October 17, 1995
As the Senate Finance Committee prepares to vote on a Republican plan to cut taxes by $245 billion, Robin MacNeil talks with two members of the committee about what the proposal will mean to Americans. Sen. Don Nickles, R-Okla., says the tax package will help families and encourage economic growth. Sen. Jay Rockefeller, D-W.Va., says that the package is tilted in favor of the rich.
ROBIN MACNEIL: Sen. Rockefeller, you Democrats have made no secret of your opposition to this family tax credit. Explain why.
SEN. JAY ROCKEFELLER, (D) West Virginia: (Capitol Hill) The child tax credit?
ROBIN MACNEIL: Yes.
SEN. ROCKEFELLER: The reason--my basic reason--is because I think it fits in with so many of the other Republican tax break suggestions. It's not available to so many. 40 percent of the children in America would not be eligible for the full tax credit, and that's because it's something called nonrefundable, and that means that that's very complicated but it has to do with let's say a family that's making $20,000 a year, has four children, they may be paying $600 in taxes, and that's all they'd get, as opposed to a family that got--had four children, would get $500 per child, so they'd get $2,000. And once again, as in everything, it's--Republicans tend to tilt it towards those that have money and away from those that are working hard and don't have money.
ROBIN MACNEIL: Sen. Nickles, how do you respond to that?
SEN. DON NICKLES, (R) Oklahoma: (Capitol Hill) Well, Robin, I take issue with that. It is a tax cut for taxpayers; it's family-friendly. It basically says, if you have kids and if you're an individual making $75,000 or less or families less than $110,000, couples, joint return payers, that you get a $500 tax credit for each child under the age of 18. So it's family-friendly. It's a tax cut for taxpayers, and really what we're trying to do is tell families that we think that they should be able to spend money better than Washington, D.C.. We're trying to slow the rate of growth in federal spending, which we're doing through our budget package, so-called reconciliation package, and we're also trying to say to families we think you should be able to keep some of your own money, instead of us taking more and more money. My good friend and colleague, Sen. Rockefeller, wants to use the tax code to redistribute income and say, well, let's write checks to individuals. We're not saying that. We're just saying we're going to eliminate the tax liability for the family that has a $20,000 income and maybe that a family of four with income less than $30,000 they would have zero federal income tax liability. So we're giving them a real break. We're saying you don't have to pay taxes; you take care of your families first.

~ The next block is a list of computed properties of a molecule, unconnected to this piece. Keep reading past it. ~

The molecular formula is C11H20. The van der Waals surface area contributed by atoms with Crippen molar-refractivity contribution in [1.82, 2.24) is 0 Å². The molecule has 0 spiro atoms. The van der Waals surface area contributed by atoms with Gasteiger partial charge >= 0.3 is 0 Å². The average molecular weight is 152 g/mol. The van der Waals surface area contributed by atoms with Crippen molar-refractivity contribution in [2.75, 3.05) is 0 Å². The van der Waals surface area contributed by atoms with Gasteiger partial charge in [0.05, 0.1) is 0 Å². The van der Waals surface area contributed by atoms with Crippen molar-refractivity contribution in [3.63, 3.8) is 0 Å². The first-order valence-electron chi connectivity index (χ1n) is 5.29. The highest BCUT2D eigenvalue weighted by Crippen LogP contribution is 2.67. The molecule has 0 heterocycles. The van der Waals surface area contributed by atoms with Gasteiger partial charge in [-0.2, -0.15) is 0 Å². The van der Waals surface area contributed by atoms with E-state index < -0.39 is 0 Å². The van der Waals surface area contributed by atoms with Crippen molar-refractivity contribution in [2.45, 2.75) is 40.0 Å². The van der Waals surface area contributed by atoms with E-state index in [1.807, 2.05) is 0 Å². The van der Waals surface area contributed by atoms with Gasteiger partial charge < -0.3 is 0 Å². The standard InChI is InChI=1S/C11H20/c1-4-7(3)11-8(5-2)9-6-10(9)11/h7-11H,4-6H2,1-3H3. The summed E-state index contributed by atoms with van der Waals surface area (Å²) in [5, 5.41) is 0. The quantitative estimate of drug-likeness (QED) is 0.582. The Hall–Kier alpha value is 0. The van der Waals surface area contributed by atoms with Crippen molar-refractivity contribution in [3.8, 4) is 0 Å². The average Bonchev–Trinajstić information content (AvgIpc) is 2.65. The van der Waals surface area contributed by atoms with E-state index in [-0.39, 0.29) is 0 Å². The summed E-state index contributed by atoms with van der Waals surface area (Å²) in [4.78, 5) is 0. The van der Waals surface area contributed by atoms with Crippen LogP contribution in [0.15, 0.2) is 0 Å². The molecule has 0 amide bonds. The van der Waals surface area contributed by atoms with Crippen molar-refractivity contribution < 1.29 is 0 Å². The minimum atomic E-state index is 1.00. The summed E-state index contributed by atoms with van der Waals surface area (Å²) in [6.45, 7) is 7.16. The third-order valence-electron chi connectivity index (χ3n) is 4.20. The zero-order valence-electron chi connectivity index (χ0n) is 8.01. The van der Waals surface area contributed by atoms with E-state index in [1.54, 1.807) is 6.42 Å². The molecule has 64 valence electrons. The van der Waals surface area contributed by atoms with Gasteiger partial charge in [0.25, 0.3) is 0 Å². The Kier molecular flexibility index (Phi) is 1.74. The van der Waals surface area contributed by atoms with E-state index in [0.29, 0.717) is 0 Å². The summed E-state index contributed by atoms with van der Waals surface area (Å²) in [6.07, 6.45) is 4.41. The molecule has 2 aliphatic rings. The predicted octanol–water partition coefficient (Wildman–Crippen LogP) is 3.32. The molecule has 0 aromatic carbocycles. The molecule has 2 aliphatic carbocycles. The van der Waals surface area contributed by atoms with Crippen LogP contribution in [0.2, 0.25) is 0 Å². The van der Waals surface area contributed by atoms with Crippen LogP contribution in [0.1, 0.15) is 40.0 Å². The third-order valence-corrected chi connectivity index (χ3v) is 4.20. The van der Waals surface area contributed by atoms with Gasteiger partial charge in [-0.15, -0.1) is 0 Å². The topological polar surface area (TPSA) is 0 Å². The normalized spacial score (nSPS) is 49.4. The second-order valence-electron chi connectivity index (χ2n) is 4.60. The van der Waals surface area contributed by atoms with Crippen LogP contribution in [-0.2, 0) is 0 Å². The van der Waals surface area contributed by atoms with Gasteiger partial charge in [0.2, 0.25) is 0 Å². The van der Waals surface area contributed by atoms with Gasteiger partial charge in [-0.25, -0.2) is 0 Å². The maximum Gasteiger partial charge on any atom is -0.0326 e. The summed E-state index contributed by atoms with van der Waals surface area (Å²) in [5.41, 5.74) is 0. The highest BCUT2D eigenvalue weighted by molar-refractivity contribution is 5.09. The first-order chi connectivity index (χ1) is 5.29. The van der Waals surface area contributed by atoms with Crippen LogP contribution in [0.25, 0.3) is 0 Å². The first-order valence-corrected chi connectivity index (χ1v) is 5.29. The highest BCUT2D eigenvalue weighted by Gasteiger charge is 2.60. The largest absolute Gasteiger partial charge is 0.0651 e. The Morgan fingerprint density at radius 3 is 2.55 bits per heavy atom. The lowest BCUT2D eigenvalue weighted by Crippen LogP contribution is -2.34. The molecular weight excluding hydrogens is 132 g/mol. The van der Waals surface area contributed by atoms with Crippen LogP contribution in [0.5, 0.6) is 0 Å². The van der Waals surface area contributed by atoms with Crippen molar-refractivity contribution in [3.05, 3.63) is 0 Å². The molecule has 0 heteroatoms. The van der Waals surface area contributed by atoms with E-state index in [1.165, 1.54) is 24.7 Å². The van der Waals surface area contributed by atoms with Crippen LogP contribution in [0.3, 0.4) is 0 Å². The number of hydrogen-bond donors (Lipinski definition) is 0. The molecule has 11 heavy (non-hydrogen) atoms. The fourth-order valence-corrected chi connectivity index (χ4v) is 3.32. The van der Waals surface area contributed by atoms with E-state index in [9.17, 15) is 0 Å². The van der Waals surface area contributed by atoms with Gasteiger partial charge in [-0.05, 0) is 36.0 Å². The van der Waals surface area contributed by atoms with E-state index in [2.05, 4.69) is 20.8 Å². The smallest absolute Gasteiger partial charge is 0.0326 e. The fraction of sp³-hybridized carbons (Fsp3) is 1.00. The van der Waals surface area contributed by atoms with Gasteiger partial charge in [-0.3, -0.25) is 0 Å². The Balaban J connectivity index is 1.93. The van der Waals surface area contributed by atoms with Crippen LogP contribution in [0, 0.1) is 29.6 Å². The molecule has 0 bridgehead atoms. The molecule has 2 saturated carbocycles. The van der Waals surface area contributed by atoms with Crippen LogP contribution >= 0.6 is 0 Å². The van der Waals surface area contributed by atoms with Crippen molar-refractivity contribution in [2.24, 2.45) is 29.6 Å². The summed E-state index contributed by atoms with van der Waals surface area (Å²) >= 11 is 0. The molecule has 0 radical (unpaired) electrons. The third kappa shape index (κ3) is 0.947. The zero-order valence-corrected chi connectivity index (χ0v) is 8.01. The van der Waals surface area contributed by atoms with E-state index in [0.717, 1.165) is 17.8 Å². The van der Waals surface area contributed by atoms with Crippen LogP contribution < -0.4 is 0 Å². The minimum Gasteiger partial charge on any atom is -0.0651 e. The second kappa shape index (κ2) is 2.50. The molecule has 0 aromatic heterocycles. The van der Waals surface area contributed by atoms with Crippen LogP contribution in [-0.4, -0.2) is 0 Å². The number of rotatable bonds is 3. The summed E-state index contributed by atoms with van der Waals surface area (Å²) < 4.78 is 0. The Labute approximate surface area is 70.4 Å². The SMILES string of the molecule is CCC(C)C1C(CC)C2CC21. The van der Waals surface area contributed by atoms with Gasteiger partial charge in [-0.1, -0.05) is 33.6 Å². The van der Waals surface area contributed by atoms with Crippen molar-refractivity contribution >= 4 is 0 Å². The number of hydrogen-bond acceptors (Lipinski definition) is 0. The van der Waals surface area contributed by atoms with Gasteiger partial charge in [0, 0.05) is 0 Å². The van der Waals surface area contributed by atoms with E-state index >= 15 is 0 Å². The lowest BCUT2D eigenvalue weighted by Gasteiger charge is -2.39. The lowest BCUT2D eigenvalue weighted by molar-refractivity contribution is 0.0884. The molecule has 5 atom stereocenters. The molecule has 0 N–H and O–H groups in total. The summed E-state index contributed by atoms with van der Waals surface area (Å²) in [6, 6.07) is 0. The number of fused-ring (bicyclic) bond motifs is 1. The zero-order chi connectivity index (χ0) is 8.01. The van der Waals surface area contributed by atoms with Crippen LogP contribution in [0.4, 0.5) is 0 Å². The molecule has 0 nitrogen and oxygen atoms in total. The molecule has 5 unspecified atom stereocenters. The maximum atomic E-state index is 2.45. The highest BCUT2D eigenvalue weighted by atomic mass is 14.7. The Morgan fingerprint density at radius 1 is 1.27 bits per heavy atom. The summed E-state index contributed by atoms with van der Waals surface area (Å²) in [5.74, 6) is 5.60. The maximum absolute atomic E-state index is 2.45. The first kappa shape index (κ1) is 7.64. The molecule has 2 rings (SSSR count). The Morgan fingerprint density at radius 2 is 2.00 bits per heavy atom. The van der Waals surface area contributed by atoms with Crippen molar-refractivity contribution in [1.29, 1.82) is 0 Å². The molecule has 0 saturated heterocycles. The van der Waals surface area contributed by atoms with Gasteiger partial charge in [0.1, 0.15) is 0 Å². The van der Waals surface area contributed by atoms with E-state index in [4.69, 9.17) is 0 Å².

ROBIN MACNEIL: Sen. Rockefeller, what is wrong with a tax cut for taxpayers?
SEN. ROCKEFELLER: There's nothing wrong with it, and it is better than not having anything at all. I mean, the National Commission on Children, which I chaired for four years, came out with a, with a nonrefundable--a refundable tax credit for children, and but we made sure that, you know, that everybody got to have that $500 per child.
ROBIN MACNEIL: Just so that I understand it, a refundable tax credit of $500 per child would mean that even if you didn't earn enough to pay that much in income tax for each child, you will still get the $500?
SEN. ROCKEFELLER: You would get the $500.
ROBIN MACNEIL: And that's called a refundable tax credit.
SEN. ROCKEFELLER: That's a refundable tax credit. The nonrefundable is if you don't make enough income tax so that what you're paying doesn't get you that break, then you don't--
ROBIN MACNEIL: So would you support it if it were refundable?
SEN. ROCKEFELLER: I would come--yes, I would.
ROBIN MACNEIL: And Sen. Nickles, why don't Republicans make it refundable and get all the Democrats voting with you?
SEN. NICKLES: Something tells me, Robin, they probably wouldn't support the final package anyway, but really, it should be a tax cut for taxpayers, not another federal excuse to redistribute income. It shouldn't be a welfare program.
ROBIN MACNEIL: You think a refundable tax plan would be simply a way of redistributing income?
SEN. NICKLES: Well, no question about it. You're going to have Uncle Sam writing checks. That's what we do right now under the so-called "earned income tax program." We write checks. 85 percent of that program is Uncle Sam writing checks up to $3,100 right now, so my point being we want to have a tax cut for taxpayers for families. We are family-friendly. We've designed this package, this $245 billion package, to where about 2/3 of it goes directly to families--middle income and low income families, in some cases totally eliminating their income tax liability. So we're trying to be family-friendly. We're trying to also do some things in the package that would encourage savings investment, create jobs, make the United States more competitive in, in world markets.
SEN. ROCKEFELLER: Robin, can I comment on the earned income tax credit?
ROBIN MACNEIL: Right.
SEN. ROCKEFELLER: Because that's a classic. The earned income--take each word--the earned income tax credit--this is the working poor. And what the Republican tax package does is cut $43 billion out of the earned income tax credit to help pay for capital gains breaks for the wealthy and other programs of that sort. But you cannot say that the earned income tax credit is, is a redistribution of wealth if at the same time you're saying that if you play by the rules in America, if you stay off welfare, if a family earning just above the welfare limit, which is earning income, but they're declining Medicaid, they're declining the chance to have their children on public medical assistance, that they should be able to keep more of what they earn. That is a good thing. The Republicans are saying, no, that's not a good thing; that's redistribution of income.